Sasha is part gypsy. Her passions have always been storytelling, romance, history, and travel. Her first play was written for her Girl Scout troupe. She's been writing ever since. She loves getting lost in the worlds and characters she creates; even if she frequently forgets to run the dishwasher or wash socks when she's doing so. Luckily, her four brilliant children and hero-inspiring hubby are super understanding and supportive.

 

Connect:

 

 
 
 
1. What was your favorite book/series in your youth?
 
I love the Narnia series. And I read everything I could that included Greek Mythology. 
 
2. Do you ever make playlists for your books?
 
 I make playlists for all of my books. If I'm writing a series, I might just add on new stuff for the next books. Or I'll make a new list entirely for each book.
 
3. Do you write to music?
 
I always write to music.
 
4. What genre would you like to write that you have not had a chance to yet?
 
 Suspense. I've written in fantasy, sci-fi, contemporary, paranormal, and YA. I'd love to try a suspense or mystery.
 
5. Will you share with us something about yourself that no one else knows?
 
I'm addicted to Chris Hemsworth. Wait, everyone knows that... I've never had a peanut butter and jelly sandwich.
 
6. There is a real demand for shape-shifter books. (and... we thank you) What made you decide to write one?
 
I think werewolves are delightfully sexy and primal. I really enjoyed tapping into that - with Finn and the next books.
 
7. You write about very powerful characters. Do you feel like they demand to have their story written?
 
Yes. Absolutely. I can argue with them all I want - they always win. ;)
 
8. What do you want us to take away from your story?
 
I'm a romantic at heart. Big time. I believe love conquers all. That's what this series is about. Danger, life-and-death, risking it all - but love will triumph.
 
Thank you so much for having me. I'm so so glad you enjoyed Finn. Can't wait to hear what you think about the rest!
 
 - Sasha
 
 
 

ENTER THE GIVEAWAY:

 

 

a Rafflecopter giveaway

 

Direct Giveaway Link: https://www.rafflecopter.com/rafl/display/1cb554951086/

 

 

 

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review 2017-04-16 17:08
Slade by Eva Gordon
Slade, Book 1 in Team Greywolf Series - Eva Gordon

They’re both werewolves, but they come from worlds apart. Cricket is technically a Runt in the werewolf hierarchy, but her competence and ability to blend in as human has granted her honorary Beta status in the American Lycan Intelligence Agency in Team Greywolf. Slade comes from a long line of werewolf royalty where long-held rules of mate choosing are strictly adhered to. Recently, he lost his entire pack and madness threatens to consume him utterly. It’s hoped that Cricket’s Runt status will serve to bring out his Alpha protectiveness and ground him once again. Cricket isn’t too enthused about the assignment even as her libido lusts after the well-muscled Slade.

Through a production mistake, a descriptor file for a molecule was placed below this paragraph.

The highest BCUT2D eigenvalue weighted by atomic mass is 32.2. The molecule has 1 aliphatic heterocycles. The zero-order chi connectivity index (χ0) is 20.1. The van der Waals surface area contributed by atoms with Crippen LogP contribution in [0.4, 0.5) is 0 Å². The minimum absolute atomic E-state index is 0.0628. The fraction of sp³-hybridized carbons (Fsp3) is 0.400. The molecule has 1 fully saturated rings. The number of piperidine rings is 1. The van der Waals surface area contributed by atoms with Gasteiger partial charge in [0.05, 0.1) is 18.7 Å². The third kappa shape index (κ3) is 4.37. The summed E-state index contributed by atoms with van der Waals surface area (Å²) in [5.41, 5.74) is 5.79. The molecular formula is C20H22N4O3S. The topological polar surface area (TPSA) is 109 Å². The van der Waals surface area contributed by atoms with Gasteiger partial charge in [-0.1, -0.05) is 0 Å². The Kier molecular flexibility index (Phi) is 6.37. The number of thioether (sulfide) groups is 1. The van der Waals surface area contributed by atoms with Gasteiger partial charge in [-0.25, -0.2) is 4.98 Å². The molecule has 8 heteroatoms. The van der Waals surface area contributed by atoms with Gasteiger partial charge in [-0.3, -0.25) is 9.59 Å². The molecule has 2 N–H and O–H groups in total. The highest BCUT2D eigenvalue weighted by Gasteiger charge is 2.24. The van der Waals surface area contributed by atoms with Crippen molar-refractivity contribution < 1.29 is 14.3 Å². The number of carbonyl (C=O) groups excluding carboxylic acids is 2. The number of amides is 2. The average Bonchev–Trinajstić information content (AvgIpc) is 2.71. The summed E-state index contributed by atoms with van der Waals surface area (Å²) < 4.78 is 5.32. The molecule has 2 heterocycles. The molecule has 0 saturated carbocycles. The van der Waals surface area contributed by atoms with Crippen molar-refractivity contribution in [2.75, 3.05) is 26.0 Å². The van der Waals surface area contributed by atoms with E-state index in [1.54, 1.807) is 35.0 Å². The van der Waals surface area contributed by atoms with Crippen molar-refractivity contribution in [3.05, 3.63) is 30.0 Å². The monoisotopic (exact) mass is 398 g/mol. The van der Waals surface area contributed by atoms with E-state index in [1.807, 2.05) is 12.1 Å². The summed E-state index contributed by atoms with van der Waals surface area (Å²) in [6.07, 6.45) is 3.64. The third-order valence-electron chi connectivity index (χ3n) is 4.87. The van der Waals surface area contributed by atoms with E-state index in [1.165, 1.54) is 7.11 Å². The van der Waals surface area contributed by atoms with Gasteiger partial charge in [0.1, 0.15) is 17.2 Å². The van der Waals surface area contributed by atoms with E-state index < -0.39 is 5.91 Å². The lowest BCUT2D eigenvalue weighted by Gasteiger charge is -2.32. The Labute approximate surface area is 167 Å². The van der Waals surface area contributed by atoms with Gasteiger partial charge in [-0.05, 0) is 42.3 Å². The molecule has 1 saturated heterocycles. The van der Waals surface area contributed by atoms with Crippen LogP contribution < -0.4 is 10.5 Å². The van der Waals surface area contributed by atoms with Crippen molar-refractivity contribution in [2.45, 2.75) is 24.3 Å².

I’ve been wetting my feet on paranormal shifter romances this past year. I find some parts of this genre to be fascinating (like the shape-shifting) and other parts to be a bit over-pronounced (the damaged Alpha male). I found this book to be a better story than most I have encountered in this genre. It was Cricket. She made the story for me. I found her wit and sense of purpose and self to be refreshing and totally entertaining. She has a career and a place in Team Greywolf that she earned. Her status isn’t dependent upon the man in her life (another theme in shifter romances that has worn thin for me). I often chuckled at her sarcastic jokes. I think I could be best buds with her.

The damaged Slade was not much more than that. He has his royalty thing going, being a rich man in his own right and then his damaged psyche that needs healing. I could have used something more to give him personality. The lusty scenes between him and Cricket were good if a little brief. Perhaps that’s just my lustful hormones wanting more…

I did enjoy the big mystery to the story. Something is taking out werewolves, like Slade’s pack, and the Lycan Intelligence Agency is at a loss to explain it. One tiny lead gives us another and then Cricket and Slade have to go undercover and on the hunt. The action picks up and there’s one rescue after another. It was fun if a little predictable.

As a biologist, I also liked the few realistic touches about wolf hierarchy, such as all the sniffing, the nose nipping, and other such things. These details made the shape shifting, and especially the wolf form, more realistic and the other all story more entertaining.

At the end, not everyone gets everything they wanted, which I also liked. I don’t need everything to turn out totally happy hunky dory in my shifter romances. A few complications were left for the characters to work out.

I received a free copy of this book.

The Narration: Christine Padovan was great as Cricket. She has Cricket’s sarcasm down to a T. Padovan does tend to drop the last word in a sentence and draw it out, giving her speech an odd cadence that I can’t place. However, she doesn’t do this often when she’s doing a character’s lines. She does do it often when telling the story narrative and I feel it takes a little getting used to. Don’t be put off by it though as her character voices are worthy.